Basic Steering Physics
When you hop inside a car or aboard a lawn tractor, it's easy to overlook some of the physics problems your vehicle is designed to overcome. When you turn over the ignition and press the gas, everything is hunky dory. The transmission transfers (transmits, really) the power generated within the engine to the axles so the wheels move.
This is all well and good when you're driving in a straight line. But there are few roads that don't curve and you'll only get a fine, single strip of your lawn mowed without eventually going back the other way. What you need is to turn and for that you need to steer.
Steering changes everything in a vehicle in motion. Rather than going in a straight line, the vehicle is now going in a circle (or completing a turn around a right angle). For our purposes, we'll stick to the circular turns that are required to mow a lawn. To mow a lawn back and forth, you will need to turn 180 degrees several times, and to do that you'll actually be completing a series of circles.
Exactly how this works was first patented in 1818 by a man named Rudolph Ackerman. He saw that when the front two wheels on a vehicle moved to turn the vehicle clockwise or counterclockwise, the vehicle turned around the center point of a circle. Although the length of the radii from the center of the circle is different for the inner and outer wheels, all wheels turn around the same center [source: NTBA].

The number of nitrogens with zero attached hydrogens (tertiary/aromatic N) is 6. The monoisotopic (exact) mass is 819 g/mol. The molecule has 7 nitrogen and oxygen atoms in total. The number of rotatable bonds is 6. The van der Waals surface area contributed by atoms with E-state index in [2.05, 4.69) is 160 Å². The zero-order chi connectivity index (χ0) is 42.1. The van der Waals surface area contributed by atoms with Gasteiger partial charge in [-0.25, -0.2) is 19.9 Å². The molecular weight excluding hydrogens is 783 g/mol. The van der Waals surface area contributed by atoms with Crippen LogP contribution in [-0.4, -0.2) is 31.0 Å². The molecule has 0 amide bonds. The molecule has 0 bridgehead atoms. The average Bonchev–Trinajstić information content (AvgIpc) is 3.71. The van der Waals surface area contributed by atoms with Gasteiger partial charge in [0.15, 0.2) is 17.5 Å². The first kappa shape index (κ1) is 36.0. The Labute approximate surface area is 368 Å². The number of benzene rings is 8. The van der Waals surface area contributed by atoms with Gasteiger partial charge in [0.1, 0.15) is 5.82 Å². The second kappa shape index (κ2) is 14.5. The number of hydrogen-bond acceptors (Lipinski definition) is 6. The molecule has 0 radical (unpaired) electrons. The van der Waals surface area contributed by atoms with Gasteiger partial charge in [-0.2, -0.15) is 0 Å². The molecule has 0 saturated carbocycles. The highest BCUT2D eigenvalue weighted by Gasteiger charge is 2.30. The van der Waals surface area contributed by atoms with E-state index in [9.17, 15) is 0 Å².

For wide turns, the point is far away from the inside of the turn. For tighter turns, the center of the circle is closer. And for zero-degree turns, the center of the circle is actually found within the vehicle itself. The center of the circle lies within the center of the rear axle of the vehicle.
In 1963, a Kansan named John Reiger became the first to come up with a zero-turn mower. After fiddling in his workshop, Reiger came up with what he named the Hustler, the first line of zero-turn mowers. No longer did lawn tractors require wide lazy turns.
For decades, the zero-turn mower drive system remained largely the same. On the next page, we'll see how zero-turn mowers work and how Synchro-Steer improves upon this invention.